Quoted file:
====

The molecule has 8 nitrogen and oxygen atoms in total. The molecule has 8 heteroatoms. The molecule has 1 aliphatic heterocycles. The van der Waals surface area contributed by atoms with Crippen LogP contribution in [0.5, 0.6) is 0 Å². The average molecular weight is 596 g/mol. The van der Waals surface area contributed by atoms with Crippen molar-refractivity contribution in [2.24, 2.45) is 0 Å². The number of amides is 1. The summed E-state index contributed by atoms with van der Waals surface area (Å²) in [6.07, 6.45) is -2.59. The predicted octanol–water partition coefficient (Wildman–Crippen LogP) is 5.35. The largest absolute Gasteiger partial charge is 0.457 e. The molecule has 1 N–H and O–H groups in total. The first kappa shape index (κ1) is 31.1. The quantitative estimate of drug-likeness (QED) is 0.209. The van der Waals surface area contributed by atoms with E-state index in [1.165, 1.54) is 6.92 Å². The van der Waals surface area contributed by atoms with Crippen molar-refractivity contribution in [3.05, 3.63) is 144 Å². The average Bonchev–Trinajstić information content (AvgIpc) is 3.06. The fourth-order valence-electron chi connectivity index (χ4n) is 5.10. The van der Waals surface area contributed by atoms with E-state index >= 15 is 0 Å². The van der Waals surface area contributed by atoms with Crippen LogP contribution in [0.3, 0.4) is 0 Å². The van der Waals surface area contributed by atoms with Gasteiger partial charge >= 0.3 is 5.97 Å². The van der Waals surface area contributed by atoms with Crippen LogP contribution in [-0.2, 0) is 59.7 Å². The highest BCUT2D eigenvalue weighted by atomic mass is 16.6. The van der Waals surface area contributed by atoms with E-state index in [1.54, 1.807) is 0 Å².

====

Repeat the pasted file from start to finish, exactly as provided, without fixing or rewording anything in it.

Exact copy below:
The molecule has 8 nitrogen and oxygen atoms in total. The molecule has 8 heteroatoms. The molecule has 1 aliphatic heterocycles. The van der Waals surface area contributed by atoms with Crippen LogP contribution in [0.5, 0.6) is 0 Å². The average molecular weight is 596 g/mol. The van der Waals surface area contributed by atoms with Crippen molar-refractivity contribution in [2.24, 2.45) is 0 Å². The number of amides is 1. The summed E-state index contributed by atoms with van der Waals surface area (Å²) in [6.07, 6.45) is -2.59. The predicted octanol–water partition coefficient (Wildman–Crippen LogP) is 5.35. The largest absolute Gasteiger partial charge is 0.457 e. The molecule has 1 N–H and O–H groups in total. The first kappa shape index (κ1) is 31.1. The quantitative estimate of drug-likeness (QED) is 0.209. The van der Waals surface area contributed by atoms with E-state index in [1.165, 1.54) is 6.92 Å². The van der Waals surface area contributed by atoms with Crippen molar-refractivity contribution in [3.05, 3.63) is 144 Å². The average Bonchev–Trinajstić information content (AvgIpc) is 3.06. The fourth-order valence-electron chi connectivity index (χ4n) is 5.10. The van der Waals surface area contributed by atoms with E-state index >= 15 is 0 Å². The van der Waals surface area contributed by atoms with Crippen LogP contribution in [0.3, 0.4) is 0 Å². The van der Waals surface area contributed by atoms with Gasteiger partial charge >= 0.3 is 5.97 Å². The van der Waals surface area contributed by atoms with Crippen LogP contribution in [-0.2, 0) is 59.7 Å². The highest BCUT2D eigenvalue weighted by atomic mass is 16.6. The van der Waals surface area contributed by atoms with E-state index in [1.54, 1.807) is 0 Å².